Several lines of evidence have suggested that autoreactive antibodies (Abs) may be triggered by some endogenous antigen (Ag) and undergo affinity maturation toward the target through somatic mutation coupled with isotype switching. To understand the mechanism leading to pathogenic auto-Ab production, it is of great importance to analyze endogenous Ags that can break immunologic tolerance and reveal how the triggered auto-Abs evolve to acquire pathogenicity. As for the first issue, chemically modified self-proteins that are frequently found in inflamed tissues are potential candidates. These post-translational modifications might give rise to the generation of neoepitopes to which T- and B- lymphocytes are not tolerated. In the second part, it is discussed how auto-Abs thus triggered undergo affinity maturation toward target auto-Ags. Recently, not only immature B cells in the bone marrow, but also a population of peripheral B cells have been shown to undergo secondary V(D)J recombination of immunoglobulin genes, thereby changing the Ag-specificity. This process is termed receptor revision, which, along with somatic mutation, is considered to contribute to the formation of high-affinity Abs. Receptor revision and somatic mutation may generate auto-Abs if the deletion mechanism of autoreactive clones is impaired. B cells that had undergone receptor revision have been isolated from ectopic germinal centers in inflamed tissues in patients with rheumatoid arthritis. Investigations on the link between inflammation and autoimmunity will provide new aspects for therapeutic targets in the treatment of autoimmune diseases.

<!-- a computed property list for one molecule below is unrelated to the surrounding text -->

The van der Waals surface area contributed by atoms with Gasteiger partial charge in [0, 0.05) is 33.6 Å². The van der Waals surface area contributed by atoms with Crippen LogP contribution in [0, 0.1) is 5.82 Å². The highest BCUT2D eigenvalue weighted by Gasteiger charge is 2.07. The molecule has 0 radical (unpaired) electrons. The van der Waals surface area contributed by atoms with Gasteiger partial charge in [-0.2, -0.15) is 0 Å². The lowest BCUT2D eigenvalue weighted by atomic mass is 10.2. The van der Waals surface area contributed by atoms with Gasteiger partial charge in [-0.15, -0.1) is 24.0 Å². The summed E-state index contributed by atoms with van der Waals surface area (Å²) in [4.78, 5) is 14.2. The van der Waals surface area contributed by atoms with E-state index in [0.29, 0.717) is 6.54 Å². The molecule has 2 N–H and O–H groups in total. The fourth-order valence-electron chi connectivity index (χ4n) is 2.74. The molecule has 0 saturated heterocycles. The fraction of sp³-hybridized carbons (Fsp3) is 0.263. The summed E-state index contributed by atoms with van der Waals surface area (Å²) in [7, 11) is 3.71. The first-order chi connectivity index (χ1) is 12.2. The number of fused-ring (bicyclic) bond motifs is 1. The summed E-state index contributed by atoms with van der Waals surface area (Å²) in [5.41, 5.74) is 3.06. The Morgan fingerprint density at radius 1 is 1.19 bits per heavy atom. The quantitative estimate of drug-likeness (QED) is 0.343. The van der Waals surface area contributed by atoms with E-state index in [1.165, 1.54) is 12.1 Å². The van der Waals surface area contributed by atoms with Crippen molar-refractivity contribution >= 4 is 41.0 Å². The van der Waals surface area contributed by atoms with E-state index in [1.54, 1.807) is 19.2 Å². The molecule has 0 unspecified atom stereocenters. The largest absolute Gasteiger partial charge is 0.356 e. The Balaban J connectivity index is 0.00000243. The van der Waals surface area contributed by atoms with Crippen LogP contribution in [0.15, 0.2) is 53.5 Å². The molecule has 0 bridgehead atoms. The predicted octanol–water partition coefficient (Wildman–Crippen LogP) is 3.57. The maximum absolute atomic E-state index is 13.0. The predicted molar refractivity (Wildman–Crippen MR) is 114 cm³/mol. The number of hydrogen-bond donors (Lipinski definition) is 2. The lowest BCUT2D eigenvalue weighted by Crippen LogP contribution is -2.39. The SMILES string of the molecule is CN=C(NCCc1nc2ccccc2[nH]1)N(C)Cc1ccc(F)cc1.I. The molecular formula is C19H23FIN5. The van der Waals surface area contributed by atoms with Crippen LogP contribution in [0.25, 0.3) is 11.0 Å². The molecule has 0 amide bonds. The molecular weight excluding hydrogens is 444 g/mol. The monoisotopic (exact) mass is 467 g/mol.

ASJC Scopus subject areas
- Immunology and Allergy